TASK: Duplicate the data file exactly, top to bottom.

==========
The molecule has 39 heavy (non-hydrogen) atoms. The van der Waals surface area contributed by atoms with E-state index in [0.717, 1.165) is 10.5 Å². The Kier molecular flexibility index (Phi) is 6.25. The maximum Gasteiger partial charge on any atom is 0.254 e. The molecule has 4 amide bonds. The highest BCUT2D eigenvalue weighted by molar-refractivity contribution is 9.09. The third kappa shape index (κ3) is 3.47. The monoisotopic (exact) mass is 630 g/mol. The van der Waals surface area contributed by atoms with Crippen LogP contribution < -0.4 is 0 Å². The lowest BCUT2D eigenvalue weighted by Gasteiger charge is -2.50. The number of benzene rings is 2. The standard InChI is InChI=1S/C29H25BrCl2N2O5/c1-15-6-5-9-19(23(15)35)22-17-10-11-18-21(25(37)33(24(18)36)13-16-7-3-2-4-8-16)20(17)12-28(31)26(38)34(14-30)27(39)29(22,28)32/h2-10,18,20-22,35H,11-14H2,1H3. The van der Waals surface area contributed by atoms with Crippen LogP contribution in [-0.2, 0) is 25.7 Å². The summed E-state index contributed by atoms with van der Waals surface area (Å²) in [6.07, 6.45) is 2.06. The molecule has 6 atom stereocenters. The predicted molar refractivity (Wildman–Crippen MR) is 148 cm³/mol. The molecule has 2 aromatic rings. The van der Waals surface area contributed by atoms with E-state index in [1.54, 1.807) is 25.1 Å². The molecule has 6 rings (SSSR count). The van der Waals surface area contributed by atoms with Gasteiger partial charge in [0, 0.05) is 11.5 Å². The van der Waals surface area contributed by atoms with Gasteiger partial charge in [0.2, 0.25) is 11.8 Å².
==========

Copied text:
The molecule has 39 heavy (non-hydrogen) atoms. The van der Waals surface area contributed by atoms with E-state index in [0.717, 1.165) is 10.5 Å². The Kier molecular flexibility index (Phi) is 6.25. The maximum Gasteiger partial charge on any atom is 0.254 e. The molecule has 4 amide bonds. The highest BCUT2D eigenvalue weighted by molar-refractivity contribution is 9.09. The third kappa shape index (κ3) is 3.47. The monoisotopic (exact) mass is 630 g/mol. The van der Waals surface area contributed by atoms with Crippen LogP contribution < -0.4 is 0 Å². The lowest BCUT2D eigenvalue weighted by Gasteiger charge is -2.50. The number of benzene rings is 2. The standard InChI is InChI=1S/C29H25BrCl2N2O5/c1-15-6-5-9-19(23(15)35)22-17-10-11-18-21(25(37)33(24(18)36)13-16-7-3-2-4-8-16)20(17)12-28(31)26(38)34(14-30)27(39)29(22,28)32/h2-10,18,20-22,35H,11-14H2,1H3. The van der Waals surface area contributed by atoms with Crippen LogP contribution in [-0.2, 0) is 25.7 Å². The summed E-state index contributed by atoms with van der Waals surface area (Å²) in [6.07, 6.45) is 2.06. The molecule has 6 atom stereocenters. The predicted molar refractivity (Wildman–Crippen MR) is 148 cm³/mol. The molecule has 2 aromatic rings. The van der Waals surface area contributed by atoms with E-state index in [1.54, 1.807) is 25.1 Å². The molecule has 6 rings (SSSR count). The van der Waals surface area contributed by atoms with Gasteiger partial charge in [0, 0.05) is 11.5 Å². The van der Waals surface area contributed by atoms with Gasteiger partial charge in [0.2, 0.25) is 11.8 Å².